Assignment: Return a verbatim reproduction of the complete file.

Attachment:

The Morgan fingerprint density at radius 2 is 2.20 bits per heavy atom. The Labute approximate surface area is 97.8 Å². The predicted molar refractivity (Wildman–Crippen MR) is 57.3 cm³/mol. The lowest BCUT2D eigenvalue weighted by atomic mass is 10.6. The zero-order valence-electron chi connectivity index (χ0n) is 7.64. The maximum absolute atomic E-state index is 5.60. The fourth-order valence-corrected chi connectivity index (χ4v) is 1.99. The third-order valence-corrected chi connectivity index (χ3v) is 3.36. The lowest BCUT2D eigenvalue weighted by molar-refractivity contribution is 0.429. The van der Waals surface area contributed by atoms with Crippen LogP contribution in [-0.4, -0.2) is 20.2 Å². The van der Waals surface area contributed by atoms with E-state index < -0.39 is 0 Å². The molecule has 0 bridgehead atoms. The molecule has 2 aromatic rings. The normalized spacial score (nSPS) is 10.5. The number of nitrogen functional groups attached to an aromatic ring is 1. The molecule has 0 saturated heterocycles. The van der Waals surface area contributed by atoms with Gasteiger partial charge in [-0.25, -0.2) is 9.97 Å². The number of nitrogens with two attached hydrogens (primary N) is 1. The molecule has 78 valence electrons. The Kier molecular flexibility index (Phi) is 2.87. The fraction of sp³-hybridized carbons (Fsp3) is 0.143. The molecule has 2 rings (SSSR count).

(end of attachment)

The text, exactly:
The Morgan fingerprint density at radius 2 is 2.20 bits per heavy atom. The Labute approximate surface area is 97.8 Å². The predicted molar refractivity (Wildman–Crippen MR) is 57.3 cm³/mol. The lowest BCUT2D eigenvalue weighted by atomic mass is 10.6. The zero-order valence-electron chi connectivity index (χ0n) is 7.64. The maximum absolute atomic E-state index is 5.60. The fourth-order valence-corrected chi connectivity index (χ4v) is 1.99. The third-order valence-corrected chi connectivity index (χ3v) is 3.36. The lowest BCUT2D eigenvalue weighted by molar-refractivity contribution is 0.429. The van der Waals surface area contributed by atoms with Crippen LogP contribution in [-0.4, -0.2) is 20.2 Å². The van der Waals surface area contributed by atoms with E-state index < -0.39 is 0 Å². The molecule has 0 bridgehead atoms. The molecule has 2 aromatic rings. The normalized spacial score (nSPS) is 10.5. The number of nitrogen functional groups attached to an aromatic ring is 1. The molecule has 0 saturated heterocycles. The van der Waals surface area contributed by atoms with Gasteiger partial charge in [-0.25, -0.2) is 9.97 Å². The number of nitrogens with two attached hydrogens (primary N) is 1. The molecule has 78 valence electrons. The Kier molecular flexibility index (Phi) is 2.87. The fraction of sp³-hybridized carbons (Fsp3) is 0.143. The molecule has 2 rings (SSSR count).